"I think I always felt I was capable of doing that. We had a guy here by the name Mario Lemieux who was our No. 1 centerman and that wasn’t going to change. But as 'Badger' Bob told me when I got here, that didn’t mean I couldn’t help the team. My role was to more or less face the other team’s best lines and try and shut them down and still produce. When Mario goes out, my role kind of changed. We needed some production. I was fortunate to have a pretty good kid on my wing in the name of Jaromir Jagr to work with. I thought the best game I played in my career was Game 3 of that series and we lost it. Game 4, we won and I got better numbers, but I don’t think I played as well as I did Game 3. Then ‘Jags’ kind of took over in Games 5 and 6. That team had a lot of talented players. We got into that kind of situation where you lose a guy like Mario Lemieux and you lose a guy like Joey Mullen in that first game, I think a lot of people didn’t think we were good enough to overcome that. There was a lot of character in that room and a lot of talented players. Everybody pulled their weight and we found a way to get buy it."

What do you remember most about the overtime goal in Game 4?

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"Getting mugged by Kevin Stevens after."

Were you ever involved with a team playing as well as that team was at the end of the postseason?

"That team did some incredible things but probably not none better than winning 11 straight at that time of year against the competition we were (facing). Three straight against the Presidents’ Trophy winners then four straight against a really good Boston Bruins team. And going into the Chicago series, they had won (11) in a row going into that series. The interesting thing about that team was we could win play a lot of different ways. If you wanted to win a low-scoring games, we were comfortable with that. If you want to try and run and gun with us, we were more and comfortable to go that way too."

Given all the offensive exploit s of that team, do the accomplishments of goaltender Tom Barrasso get overlooked?

"Maybe to people outside but certainly not to people inside that locker room or people around that team. (Game 3) in Chicago, we don’t win it if it’s not for him. He was outstanding that game. He basically stole it for us. It’s not easy being a goaltender on a team that wants to run and gun like that because a lot of times you give up two-on-ones or three-on-twos. Tommy was a huge part of that team’s success. Just all the little things he did. From how he played the position, how he moved the puck to his leadership in the room. It might be undervalued to people outside but certainly not to people who went through those battles with him."

What do you remember about the faceoff at the end of Game 1 of the Cup Final which led to Lemieux's game-winning goal?

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"(I) win that faceoff back and I remember (Blackhawks right winger Steve) Larmer  was thinking he could get to it and go on a breakaway and he missed. Then the shot (by Penguins defenseman Larry Murphy), and the rebound to Mario. It absolutely turned the whole series for us. It got them to start questioning themselves. Those faceoffs… you’ve always got a 50/50 chance."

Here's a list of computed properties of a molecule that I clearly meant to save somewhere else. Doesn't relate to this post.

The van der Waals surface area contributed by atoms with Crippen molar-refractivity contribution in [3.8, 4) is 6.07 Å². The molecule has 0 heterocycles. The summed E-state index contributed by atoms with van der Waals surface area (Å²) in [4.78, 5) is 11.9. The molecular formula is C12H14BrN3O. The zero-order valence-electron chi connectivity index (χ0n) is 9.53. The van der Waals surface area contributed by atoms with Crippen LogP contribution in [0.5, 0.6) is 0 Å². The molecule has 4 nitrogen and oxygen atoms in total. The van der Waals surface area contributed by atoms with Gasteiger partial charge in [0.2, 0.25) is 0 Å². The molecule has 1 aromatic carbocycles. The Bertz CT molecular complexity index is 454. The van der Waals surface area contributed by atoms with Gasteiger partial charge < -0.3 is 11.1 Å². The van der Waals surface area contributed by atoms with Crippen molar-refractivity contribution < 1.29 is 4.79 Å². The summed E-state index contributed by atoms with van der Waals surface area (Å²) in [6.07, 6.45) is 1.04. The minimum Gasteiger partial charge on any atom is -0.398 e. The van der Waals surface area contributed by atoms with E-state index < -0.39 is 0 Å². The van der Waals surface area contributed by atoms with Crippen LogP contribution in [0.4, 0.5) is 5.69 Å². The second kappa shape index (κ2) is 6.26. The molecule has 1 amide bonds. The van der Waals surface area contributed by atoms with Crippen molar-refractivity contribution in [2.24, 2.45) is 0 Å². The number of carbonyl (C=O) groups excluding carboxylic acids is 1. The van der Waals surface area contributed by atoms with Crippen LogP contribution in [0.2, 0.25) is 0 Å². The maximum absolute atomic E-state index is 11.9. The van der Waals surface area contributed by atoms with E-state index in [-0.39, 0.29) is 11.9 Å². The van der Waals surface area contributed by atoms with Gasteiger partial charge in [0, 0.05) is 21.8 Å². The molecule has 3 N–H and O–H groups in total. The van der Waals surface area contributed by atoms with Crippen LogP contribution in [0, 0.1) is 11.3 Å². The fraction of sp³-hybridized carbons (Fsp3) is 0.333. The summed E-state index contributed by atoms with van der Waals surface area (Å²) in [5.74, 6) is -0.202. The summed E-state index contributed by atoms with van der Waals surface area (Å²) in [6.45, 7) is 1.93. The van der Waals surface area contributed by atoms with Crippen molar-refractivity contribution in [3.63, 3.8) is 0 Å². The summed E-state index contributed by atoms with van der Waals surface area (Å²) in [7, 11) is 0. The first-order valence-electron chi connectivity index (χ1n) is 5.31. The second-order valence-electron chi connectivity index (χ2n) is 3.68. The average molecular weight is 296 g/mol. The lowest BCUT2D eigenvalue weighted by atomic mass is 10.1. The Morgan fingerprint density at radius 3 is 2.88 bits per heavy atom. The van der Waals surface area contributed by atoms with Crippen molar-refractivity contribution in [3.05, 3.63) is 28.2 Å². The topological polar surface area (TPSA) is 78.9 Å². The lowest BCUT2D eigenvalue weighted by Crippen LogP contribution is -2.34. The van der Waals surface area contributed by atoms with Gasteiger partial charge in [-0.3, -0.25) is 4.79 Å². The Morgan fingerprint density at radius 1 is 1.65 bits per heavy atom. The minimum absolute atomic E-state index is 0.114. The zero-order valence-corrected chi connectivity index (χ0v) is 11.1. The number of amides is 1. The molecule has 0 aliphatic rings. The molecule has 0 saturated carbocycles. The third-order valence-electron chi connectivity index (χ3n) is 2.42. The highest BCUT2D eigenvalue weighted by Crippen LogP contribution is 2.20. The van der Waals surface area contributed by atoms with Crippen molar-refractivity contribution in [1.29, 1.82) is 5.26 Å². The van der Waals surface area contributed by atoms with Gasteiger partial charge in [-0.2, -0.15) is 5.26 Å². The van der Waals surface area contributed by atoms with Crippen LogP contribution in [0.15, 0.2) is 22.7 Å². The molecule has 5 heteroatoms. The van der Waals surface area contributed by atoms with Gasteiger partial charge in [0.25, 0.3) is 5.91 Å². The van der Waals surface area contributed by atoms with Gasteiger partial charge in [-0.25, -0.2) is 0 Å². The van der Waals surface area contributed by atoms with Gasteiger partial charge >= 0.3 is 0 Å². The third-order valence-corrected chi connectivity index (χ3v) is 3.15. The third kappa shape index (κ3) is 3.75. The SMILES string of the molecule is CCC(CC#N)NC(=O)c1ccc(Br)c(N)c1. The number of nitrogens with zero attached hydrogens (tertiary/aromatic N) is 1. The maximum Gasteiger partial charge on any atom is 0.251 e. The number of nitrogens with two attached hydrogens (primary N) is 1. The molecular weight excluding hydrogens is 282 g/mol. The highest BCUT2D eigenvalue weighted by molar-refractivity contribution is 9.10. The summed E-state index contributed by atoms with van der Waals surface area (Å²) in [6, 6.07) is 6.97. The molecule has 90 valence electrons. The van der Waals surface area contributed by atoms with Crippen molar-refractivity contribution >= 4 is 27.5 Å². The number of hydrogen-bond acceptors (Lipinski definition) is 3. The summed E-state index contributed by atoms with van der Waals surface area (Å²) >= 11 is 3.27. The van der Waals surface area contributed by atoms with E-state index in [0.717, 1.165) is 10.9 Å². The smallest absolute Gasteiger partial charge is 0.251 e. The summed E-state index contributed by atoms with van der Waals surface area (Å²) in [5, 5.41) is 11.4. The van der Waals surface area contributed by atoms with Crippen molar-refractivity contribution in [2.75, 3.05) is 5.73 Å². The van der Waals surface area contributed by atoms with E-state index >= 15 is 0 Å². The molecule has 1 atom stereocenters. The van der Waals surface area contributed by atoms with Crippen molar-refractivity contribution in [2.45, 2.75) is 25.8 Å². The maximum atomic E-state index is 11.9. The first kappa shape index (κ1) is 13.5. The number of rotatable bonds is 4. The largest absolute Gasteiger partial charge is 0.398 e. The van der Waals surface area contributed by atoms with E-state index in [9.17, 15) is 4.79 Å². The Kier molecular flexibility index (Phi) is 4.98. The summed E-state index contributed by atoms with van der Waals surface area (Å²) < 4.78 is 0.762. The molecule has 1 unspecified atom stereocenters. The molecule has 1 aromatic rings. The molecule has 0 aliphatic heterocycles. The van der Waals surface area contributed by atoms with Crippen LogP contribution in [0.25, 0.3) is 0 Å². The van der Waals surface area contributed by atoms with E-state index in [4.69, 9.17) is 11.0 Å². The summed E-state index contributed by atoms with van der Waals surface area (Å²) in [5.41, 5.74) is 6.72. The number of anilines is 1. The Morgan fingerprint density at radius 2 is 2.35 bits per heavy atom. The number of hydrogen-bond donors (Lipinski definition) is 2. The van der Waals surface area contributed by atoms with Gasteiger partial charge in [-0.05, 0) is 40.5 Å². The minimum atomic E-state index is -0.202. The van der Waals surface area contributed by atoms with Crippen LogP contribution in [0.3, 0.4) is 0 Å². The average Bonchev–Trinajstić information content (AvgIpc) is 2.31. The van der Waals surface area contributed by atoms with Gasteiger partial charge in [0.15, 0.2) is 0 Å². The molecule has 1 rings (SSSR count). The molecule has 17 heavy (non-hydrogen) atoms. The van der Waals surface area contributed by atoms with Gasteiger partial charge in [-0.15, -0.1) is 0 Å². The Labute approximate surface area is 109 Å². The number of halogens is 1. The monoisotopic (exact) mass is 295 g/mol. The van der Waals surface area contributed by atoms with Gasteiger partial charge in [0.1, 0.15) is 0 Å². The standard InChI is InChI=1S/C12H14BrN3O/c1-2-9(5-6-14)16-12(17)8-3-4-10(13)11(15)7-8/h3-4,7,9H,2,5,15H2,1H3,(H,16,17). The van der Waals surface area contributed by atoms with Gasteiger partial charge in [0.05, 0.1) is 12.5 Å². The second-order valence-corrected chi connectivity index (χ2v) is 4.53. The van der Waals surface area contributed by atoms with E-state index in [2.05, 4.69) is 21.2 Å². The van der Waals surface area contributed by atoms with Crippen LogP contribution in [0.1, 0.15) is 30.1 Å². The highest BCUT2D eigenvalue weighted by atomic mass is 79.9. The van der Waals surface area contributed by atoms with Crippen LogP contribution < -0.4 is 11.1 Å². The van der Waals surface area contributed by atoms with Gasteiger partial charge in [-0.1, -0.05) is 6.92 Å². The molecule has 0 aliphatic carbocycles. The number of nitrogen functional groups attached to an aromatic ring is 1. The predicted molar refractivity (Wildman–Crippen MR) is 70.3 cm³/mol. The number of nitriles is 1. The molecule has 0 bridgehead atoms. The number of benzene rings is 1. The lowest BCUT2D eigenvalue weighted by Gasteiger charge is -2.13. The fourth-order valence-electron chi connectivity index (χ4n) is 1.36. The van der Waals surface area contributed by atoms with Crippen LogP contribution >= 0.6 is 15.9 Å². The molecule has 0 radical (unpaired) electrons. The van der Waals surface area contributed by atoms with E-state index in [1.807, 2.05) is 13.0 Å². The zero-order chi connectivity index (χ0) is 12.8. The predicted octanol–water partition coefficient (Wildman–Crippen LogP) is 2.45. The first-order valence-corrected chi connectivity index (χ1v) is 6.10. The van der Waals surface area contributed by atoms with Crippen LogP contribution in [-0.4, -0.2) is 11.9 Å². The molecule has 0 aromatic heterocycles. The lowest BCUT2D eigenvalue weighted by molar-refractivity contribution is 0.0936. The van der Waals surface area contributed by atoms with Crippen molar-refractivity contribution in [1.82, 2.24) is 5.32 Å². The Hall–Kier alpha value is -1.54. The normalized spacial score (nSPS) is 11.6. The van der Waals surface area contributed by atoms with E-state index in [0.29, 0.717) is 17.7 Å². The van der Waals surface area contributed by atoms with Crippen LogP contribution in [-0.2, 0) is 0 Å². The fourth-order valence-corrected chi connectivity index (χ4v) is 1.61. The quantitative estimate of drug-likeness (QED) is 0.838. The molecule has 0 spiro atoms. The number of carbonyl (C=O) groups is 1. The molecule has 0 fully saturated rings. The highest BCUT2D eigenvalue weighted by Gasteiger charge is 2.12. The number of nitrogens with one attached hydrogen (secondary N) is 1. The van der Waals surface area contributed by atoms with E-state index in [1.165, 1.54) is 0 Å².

How crazy was Game 4 considering there were 11 goals scored?

"All of a sudden they wanted to open it up and I think we felt we that would take our chances with anyone who wanted to run and gun with us. We were comfortable with our talent level. Anytime when you have a team backed into a corner, that’s when they’re most dangerous. They were fighting for their lives. They were down 3-0. They had nothing to lose. It was run and gun. They weren’t hurting on the other end. They had some pretty talented players over there too."

You scored the eventual Cup-clinching goal in Game 4. Where does that rank in your list of career accomplishments?

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"That got to be right up there. That’s kind of neat trivia question I like throwing at people. Name the two Cup-winning goal scorers (in early 1990s for the Penguins). A lot of people don’t remember Ulf Samuelsson scored the other one which is kind of a neat thing since Ulfie and I were great friends and we over in the trade together. It was kind of special."

Do you rate or gauge the first Stanley Cup win in 1991 against the 1992 win in any way?

"I think the first one, you always dream as a kid your whole life to get to do that. So the first time you win it, that’s extremely special. The first one, I came in late. It’s kind of a whirlwind. You’re living in a hotel with your wife and newborn for three months. You win it, you’re done, you go home. The second one, I think I felt more settled in, more kind of a part of the team all season long. More involved in the roles of the playoffs. They’re both extremely special. I think the first one is the one you always remember the most. The second one is maybe a hair below that, but not by much."

(Photo: Penguins Hockey Cards; Videos: Jay Korber)